I think there is a pretty healthy culture in Holland for developing, although next year, most of the government funding of music will cease to exist. But culturally, there’s room to do stuff outside of the box, especially in Utrecht where I live now. Maybe it also helps there’s near to no money to make in music here, so you either go super-commercial or do your own thing and learn to live very modestly.
You worked with Dutch legend Pete Philly on a few tracks, how did that come about?
What I heard is he picked up my demo that was lying around at a friend’s house. I still don’t know why he decided to listen to a discarded demo at somebody else’s house, but it had an impact I guess…
How do you tend to select mc’s for projects?
Actually, since I’m very instrumental-minded, it needs to be very good, and interestingly different. Because I basically make full instrumental songs, somebody really needs to catch my ear to make me decide to make room for them in a production. Pete Philly did, as did Skiggy Rapz and Pax. They all do more than spit their bars in a dope way.
If you could work with one mc, however big or small, who would it be?
At the moment I’m totally in my little space, working on instrumental tracks, unaware of any other artists. I guess it would be epic to collaborate with Roots Manuva, even if it’s just because of the many, many hours spent listening to his tracks from a young age. I think the 2nd or 3rd live show ever that I went to see was a Roots Manuva show.
Good choice! How do you find your style and process of writing tracks differs when an mc is involved?
It makes a huge difference. Vocalists tend to take the most prominent place in a production. If you decide not to include one, and you need to take that space just with instrumental composition/production, you have to do really come with something interesting. It’s been a while since I worked with a vocalist, but I tend to like working together from the first moment, sometimes even preferring to do a remix-style track (so I can build around the existing vocal). That’s how Joe Kickass and me created “Gratitude”. Just laying down a beat for someone to do his vocal is not so interesting to me. If I am going to work with someone, I want his or her input to inspire me.
You’re music has an element of the night about it in it’s calm, melancholic and thoughtful nature and I’ve always thought of you as a shadowy, flitting persona, something confirmed by the references to a ‘shady figure’ in your biography. Are you a creature of the night? What is it that you find so fascinating about it?
In a few different ways, I am. Early on, I found that I make my best work at night. So now, a lot of my creative work happens when the sun is down.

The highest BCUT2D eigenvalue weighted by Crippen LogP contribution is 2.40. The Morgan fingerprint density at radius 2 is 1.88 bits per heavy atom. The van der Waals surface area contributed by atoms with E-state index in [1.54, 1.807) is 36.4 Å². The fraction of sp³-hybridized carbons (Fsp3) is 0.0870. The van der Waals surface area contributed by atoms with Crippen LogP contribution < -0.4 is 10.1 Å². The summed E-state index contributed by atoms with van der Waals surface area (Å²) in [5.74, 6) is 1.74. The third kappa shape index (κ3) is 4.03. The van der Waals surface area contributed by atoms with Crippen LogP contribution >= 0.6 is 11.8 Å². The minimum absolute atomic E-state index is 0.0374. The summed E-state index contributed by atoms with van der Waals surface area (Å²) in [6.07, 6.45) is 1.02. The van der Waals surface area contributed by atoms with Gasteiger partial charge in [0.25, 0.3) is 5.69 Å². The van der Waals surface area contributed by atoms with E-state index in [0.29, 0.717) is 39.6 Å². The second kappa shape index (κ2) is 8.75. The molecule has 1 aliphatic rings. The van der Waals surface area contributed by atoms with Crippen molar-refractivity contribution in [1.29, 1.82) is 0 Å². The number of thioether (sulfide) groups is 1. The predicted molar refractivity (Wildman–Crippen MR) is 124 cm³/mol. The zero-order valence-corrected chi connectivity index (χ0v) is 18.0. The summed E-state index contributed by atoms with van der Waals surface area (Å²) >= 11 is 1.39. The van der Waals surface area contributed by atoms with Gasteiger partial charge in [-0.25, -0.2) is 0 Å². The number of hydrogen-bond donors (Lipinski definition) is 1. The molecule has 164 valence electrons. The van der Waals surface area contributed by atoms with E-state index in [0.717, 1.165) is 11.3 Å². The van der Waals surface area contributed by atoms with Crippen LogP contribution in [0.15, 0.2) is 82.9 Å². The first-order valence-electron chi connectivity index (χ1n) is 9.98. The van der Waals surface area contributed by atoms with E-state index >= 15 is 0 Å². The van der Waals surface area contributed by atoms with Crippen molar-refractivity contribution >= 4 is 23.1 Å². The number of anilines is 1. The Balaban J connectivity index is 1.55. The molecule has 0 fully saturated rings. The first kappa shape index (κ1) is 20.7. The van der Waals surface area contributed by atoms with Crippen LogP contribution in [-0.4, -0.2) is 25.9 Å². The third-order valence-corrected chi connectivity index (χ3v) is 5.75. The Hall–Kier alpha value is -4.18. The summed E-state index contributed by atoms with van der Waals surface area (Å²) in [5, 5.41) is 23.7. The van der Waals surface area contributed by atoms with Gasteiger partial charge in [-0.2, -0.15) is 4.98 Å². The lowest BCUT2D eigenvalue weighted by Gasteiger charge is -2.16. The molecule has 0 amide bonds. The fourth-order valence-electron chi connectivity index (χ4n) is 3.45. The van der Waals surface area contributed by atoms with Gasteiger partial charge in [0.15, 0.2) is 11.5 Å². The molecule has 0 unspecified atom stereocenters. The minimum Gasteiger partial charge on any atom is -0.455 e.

Another reason is that sleeping really seems to tire me. I need a few hours after waking up to get my brain and body to be ready again. So it worked out really well for me to start the day with routine work, emails, cycling, and leave the creative work for the night.
The feeling when it’s the middle of the night, you just spent a few hours not worrying about the world because of being totally immersed in making a new song – there’s nothing like it to me.
What was the thinking behind the name of your debut album, Transitions?
Well, I like letting coincidence happen, and taking the best of that. In detail, that’s how I work – combine samples randomly, and try to take the best of what happens in that coincidence.
The title is another example: At the time I was building the basis of the album, trying to work parts of some tracks into others, to get them to link. Some tracks really blended together, had great transitions. Then I started working on the song Transitions with The Proov (then still under a working title). The track ended up with a lot of references to travelling by train, and Gumshoe’s verse ended when he transitioned from one train to the other. Cee Major’s verse then starts, with him transitioning into the train Gumshoe just left. After recording, they told me they wrote those verses separately. That’s how the track got its name, and it just felt like a perfect description of what I was trying to do with the whole album.
How would you describe an Arts the Beatdoctor live show and what goes into it? Do you DJ or work live with MPCs etc?
When I started playing live I decided my show was going to be a live performance, and not just a presentation of my songs, like a DJ can do. That always has been the core, whether playing with live musicians and vocalists, playing solo, or in combination with a movie (I composed and performed an alternate soundtrack to the movie Gattaca in 2009). So, expression and improvisation are always important.